Former Director of the Federal Penitentiary Service (2012 - 2019)
KORNIENKO, Gennady Alexandrovich (b. 1954) received a higher technical education but does not advertise where exactly. Since 1981, he served in the KGB and later in the FSB, was a member of the Communist Party. In the 1990s, he belonged to the so-called Karelian clan of the security servicemen (siloviki), led by Nikolai Patrushev, a close friend of the then vice-mayor of St. Petersburg, Vladimir Putin. After Putin headed the FSB, Patrushev was appointed head of the M department, which was responsible for overseeing the law enforcement agencies, and Kornienko moved to this department. In 2001-2002, he was deputy director of the Federal Security Service of the Russian Federation. In 2002-2012, he was the Director of the State Courier Service of the Russian Federation. On June 26, 2012, by decree of Russian President Vladimir Putin, he was appointed director of the Federal Penitentiary Service (FSIN). On September 30, 2019, he was relieved of his post as director of the Federal Penitentiary Service due to reaching the age limit for tenure.
Corruption, abuse of authority, use of official position for criminal purposes, connections with organized crime, economic crimes, political killings, and repression.
It was during the time of Kornienko’s work in the “M” FSB department that a special operation was carried out to dismiss the then General Prosecutor Yuri Skuratov, which contributed to raising the profile of the new FSB director Putin in the eyes of Yeltsin’s entourage. When Kornienko headed the State Courier Service, there was scandalous detention of Oleg Rybalkin, deputy head of the Federal State Unitary Enterprise “Main Center for Special Communications,” who was accused of embezzlement of 19 million rubles using his connections with Kornienko. However, in the end, the charges against Rybalkin were dropped, and he headed the state center of special communications.
In 2012, Kornienko headed the Federal Penitentiary Service, one of the most corrupt agencies in the country. Under the new leadership, the department did not become more transparent. A year after Gennady Kornienko joined the agency, an audit of the Accounts Chamber recorded financial violations of 7 billion rubles there. And by 2016, the Kornienko department became the sixth largest budget money spenders among all ministries and departments. Rosfinmonitoring found out the loss of 1.2 billion rubles allocated for integrated security systems (ISS) for correctional facilities of the department. As it turned out, companies associated with the shady businessman Vyacheslav “Mzhelya” Mzhelsky handled the right to supply ISS in several regions. Commercial entities registered with Mzhelya’s son actively participated in the department’s tenders and received multi-million dollar contracts for the equipment of the jails and penal colonies.
There were other corruption schemes too. So, the Federal Penitentiary Service (FSIN) placed orders for tailoring uniforms at prices that were at least 1.5 times higher than average market ones and then bought the same items that were produced in their own penal colonies from dealers. The beneficiaries were the former State Duma member from United Russia, the member of Delovaya Rossiya, businessman Vladimir Golovnev, and Magellan company, the permanent winner of tenders of the Ministry of Internal Affairs and the Ministry of Defense, belonging to Elena Agafonova. According to a similar scheme, the uniform went to both the Ministry of Defense and the Ministry of Internal Affairs. At the same time, product prices significantly exceeded the cost. As a result, about 722 million rubles flowed from the budget.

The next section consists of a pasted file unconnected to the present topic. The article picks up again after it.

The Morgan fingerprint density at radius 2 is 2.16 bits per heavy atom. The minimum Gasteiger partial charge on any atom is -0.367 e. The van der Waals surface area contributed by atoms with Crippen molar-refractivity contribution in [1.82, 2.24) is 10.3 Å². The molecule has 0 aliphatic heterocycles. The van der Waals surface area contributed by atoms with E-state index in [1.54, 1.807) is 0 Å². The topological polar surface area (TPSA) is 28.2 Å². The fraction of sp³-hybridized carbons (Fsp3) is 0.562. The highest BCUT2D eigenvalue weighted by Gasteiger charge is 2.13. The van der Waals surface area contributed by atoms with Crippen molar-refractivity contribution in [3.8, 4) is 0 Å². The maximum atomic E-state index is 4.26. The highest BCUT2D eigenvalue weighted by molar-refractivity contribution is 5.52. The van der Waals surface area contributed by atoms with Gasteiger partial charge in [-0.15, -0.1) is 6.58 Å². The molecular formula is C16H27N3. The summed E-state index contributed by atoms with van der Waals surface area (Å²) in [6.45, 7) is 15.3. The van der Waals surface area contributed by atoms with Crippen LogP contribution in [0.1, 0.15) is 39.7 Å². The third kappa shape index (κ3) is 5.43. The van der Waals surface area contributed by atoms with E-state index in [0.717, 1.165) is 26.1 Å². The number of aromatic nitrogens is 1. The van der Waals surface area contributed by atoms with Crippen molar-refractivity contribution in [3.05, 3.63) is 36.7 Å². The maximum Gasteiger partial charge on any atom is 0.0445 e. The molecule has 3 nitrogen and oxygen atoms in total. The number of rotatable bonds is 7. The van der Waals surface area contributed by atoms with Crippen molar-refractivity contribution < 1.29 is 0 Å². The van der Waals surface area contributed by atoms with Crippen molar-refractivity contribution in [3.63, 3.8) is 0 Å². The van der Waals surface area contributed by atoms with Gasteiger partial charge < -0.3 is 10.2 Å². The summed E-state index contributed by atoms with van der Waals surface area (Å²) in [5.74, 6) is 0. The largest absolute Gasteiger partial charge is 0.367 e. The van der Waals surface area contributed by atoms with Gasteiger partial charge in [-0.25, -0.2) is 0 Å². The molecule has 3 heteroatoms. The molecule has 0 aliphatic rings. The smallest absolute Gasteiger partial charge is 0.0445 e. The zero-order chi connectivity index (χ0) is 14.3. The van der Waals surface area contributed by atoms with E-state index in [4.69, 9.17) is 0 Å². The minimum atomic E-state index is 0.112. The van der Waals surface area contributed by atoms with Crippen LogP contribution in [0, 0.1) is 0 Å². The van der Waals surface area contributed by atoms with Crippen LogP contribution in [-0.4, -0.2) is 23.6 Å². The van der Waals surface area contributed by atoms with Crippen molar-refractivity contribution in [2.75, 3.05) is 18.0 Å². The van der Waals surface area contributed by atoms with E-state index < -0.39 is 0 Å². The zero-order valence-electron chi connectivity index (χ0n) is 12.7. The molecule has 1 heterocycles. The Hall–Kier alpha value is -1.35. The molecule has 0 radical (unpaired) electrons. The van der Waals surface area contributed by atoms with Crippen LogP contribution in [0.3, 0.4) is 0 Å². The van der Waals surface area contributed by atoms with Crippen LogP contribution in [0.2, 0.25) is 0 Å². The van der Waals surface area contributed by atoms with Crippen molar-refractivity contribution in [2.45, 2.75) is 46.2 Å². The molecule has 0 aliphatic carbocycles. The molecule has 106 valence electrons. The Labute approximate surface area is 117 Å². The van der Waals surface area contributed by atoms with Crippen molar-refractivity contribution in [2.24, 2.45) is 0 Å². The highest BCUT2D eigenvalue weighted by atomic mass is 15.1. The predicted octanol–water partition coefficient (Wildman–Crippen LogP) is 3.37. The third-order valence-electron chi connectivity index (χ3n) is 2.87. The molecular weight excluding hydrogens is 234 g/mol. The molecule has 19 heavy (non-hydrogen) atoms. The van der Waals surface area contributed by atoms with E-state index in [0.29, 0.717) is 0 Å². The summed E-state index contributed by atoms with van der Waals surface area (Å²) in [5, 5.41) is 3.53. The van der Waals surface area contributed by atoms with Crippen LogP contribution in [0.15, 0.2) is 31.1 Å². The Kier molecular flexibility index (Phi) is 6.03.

All this commerce was carried out by the hands of convicts, whose remuneration did not exceed the minimum wage. Only according to official statistics, 65% of the equipment in the penal colonies has long worked out its term, but the agency’s leadership decided to save on updating it. At the same time, convicts managed to produce goods totaling more than 30 billion rubles a year, almost half of which was for domestic needs. However, the prices for FSIN's own institutions were strangely much higher than even for commercial organizations. So, for example, electric bakeries assembled by convicts were sold to the agency’s branches for a price of almost 42% higher than to other state institutions. The Accounts Chamber registered violations related to food purchases in the penal colonies. According to its estimates, only in 2013, an unreasonable price increase for agricultural products at FSIN enterprises led to inefficient spending of budget funds totaling 3.8 billion rubles.
Soon after Kornienko became the head of the Federal Penitentiary Service, prisoners in correctional colony No. 6 of the city of Kopeisk, Chelyabinsk Region, went on hunger strike, demanding that the colony administration stop torture, beatings, and humiliations, as well as extort money from prisoners' relatives for “good conditions of imprisonment.” Of the latest scandals surrounding his department, one can recall the video of 2018 with the torture of a prisoner in the Yaroslavl penal colony and shots from the Amur penal colony No. 3, where Vyacheslav Tsepovyaz, a leader of the Kushchevka gang, freely moved around the territory of the colony. Under Kornienko, the number of murders in the Russian prisons increased, which he had to admit. Russia continues to lead in mortality rates in prisons in Europe. The FSIN in Putin's Russia is an almost inexhaustible market for state contracts and a resource of cheap forced labor.